JavaScript
```-2 ** 2;
// 4 in Bash, -4 in other languages.
// This is invalid in JavaScript, as the operation is ambiguous.

-(2 ** 2);
// -4 in JavaScript and the author's intention is unambiguous. ```

### Examples

JavaScript
```2 ** 3 // 8
3 ** 2 // 9
3 ** 2.5 // 15.588457268119896
10 ** -1 // 0.1
NaN ** 2 // NaN

2 ** 3 ** 2 // 512
2 ** (3 ** 2) // 512
(2 ** 3) ** 2 // 64```

To invert the sign of the result of an exponentiation expression:

JavaScript
`-(2 ** 2) // -4`

To force the base of an exponentiation expression to be a negative number:

JavaScript
`(-2) ** 2 // 4`

## Increment (++)

The increment operator increments (adds one to) its operand and returns a value.

• If used postfix, with operator after operand (for example, x++), then it returns the value before incrementing.
• If used prefix with operator before operand (for example, ++x), then it returns the value after incrementing.

### Syntax

JavaScript
`Operator: x++ or ++x`

### Examples

JavaScript
```// Postfix
var x = 3;
y = x++; // y = 3, x = 4

// Prefix
var a = 2;
b = ++a; // a = 3, b = 3```

## Decrement (--)

The decrement operator decrements (subtracts one from) its operand and returns a value.

• If used postfix (for example, x--), then it returns the value before decrementing.
• If used prefix (for example, --x), then it returns the value after decrementing.

### Syntax

JavaScript
`Operator: x-- or --x`

### Examples

JavaScript
```// Postfix
var x = 3;
y = x--; // y = 3, x = 2

// Prefix
var a = 2;
b = --a; // a = 1, b = 1```

## Unary negation (-)

The unary negation operator precedes its operand and negates it.

### Syntax

JavaScript
`Operator: -x`

### Examples

JavaScript
```var x = 3;
y = -x; // y = -3, x = 3```

## Unary plus (+)

The unary plus operator precedes its operand and evaluates to its operand but attempts to convert it into a number, if it isn't already. Although unary negation (-) also can convert non-numbers, unary plus is the fastest and preferred way of converting something into a number, because it does not perform any other operations on the number. It can convert string representations of integers and floats, as well as the non-string values `true`, `false`, and `null`. Integers in both decimal and hexadecimal ("0x"-prefixed) formats are supported. Negative numbers are supported (though not for hex). If it cannot parse a particular value, it will evaluate to NaN.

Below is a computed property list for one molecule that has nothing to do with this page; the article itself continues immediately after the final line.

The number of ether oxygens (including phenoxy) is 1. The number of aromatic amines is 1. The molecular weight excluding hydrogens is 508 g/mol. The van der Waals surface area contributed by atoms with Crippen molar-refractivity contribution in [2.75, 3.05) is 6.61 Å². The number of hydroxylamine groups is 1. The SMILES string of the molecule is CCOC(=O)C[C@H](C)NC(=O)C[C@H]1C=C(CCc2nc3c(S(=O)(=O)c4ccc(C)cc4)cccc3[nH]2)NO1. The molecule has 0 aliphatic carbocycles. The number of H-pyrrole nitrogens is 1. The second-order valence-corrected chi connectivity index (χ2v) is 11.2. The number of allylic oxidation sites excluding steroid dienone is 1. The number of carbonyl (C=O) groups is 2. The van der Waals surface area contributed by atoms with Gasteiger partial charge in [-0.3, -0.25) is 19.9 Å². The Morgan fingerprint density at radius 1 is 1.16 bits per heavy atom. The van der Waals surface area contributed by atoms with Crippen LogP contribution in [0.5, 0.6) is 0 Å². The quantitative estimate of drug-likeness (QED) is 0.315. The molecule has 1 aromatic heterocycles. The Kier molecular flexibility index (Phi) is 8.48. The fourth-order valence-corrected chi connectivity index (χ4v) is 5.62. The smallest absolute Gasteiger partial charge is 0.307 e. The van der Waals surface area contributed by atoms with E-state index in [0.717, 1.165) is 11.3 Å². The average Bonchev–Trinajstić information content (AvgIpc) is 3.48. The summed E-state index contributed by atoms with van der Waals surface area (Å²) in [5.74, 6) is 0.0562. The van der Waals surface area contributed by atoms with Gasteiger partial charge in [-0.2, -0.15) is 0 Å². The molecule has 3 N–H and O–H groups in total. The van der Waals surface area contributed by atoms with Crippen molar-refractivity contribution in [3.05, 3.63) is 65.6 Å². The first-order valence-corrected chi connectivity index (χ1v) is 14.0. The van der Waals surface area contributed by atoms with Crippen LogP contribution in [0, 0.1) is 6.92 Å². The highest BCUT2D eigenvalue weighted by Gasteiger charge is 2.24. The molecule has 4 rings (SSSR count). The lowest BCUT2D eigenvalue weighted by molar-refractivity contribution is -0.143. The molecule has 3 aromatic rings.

### Syntax

JavaScript
`Operator: +x`

### Examples

JavaScript
```+3     // 3
+"3"   // 3
+true  // 1
+false // 0
+null  // 0```

## Specifications

Specification Status Comment
ECMAScript 1st Edition (ECMA-262) Standard Initial definition.
ECMAScript 5.1 (ECMA-262) Standard Defined in several sections of the specification: Additive operators, Multiplicative operators, Postfix expressions, Unary operators.
ECMAScript 2015 (6th Edition, ECMA-262) Standard Defined in several sections of the specification: Additive operators, Multiplicative operators, Postfix expressions, Unary operators.
ECMAScript 2016 (ECMA-262) Standard Added Exponentiation operator.
ECMAScript 2017 Draft (ECMA-262) Draft

## Browser compatibility

Feature Chrome Firefox (Gecko) Internet Explorer Opera Safari
Basic support (Yes) (Yes) (Yes) (Yes) (Yes)
Exponentiation operator 52.0 Nightly build ? ? ?
Feature Android Android Webview Firefox Mobile (Gecko) IE Mobile Opera Mobile Safari Mobile Chrome for Android
Basic support (Yes) (Yes) (Yes) (Yes) (Yes) (Yes) (Yes)
Exponentiation operator No support 51.0 Nightly build ? ? ? 52.0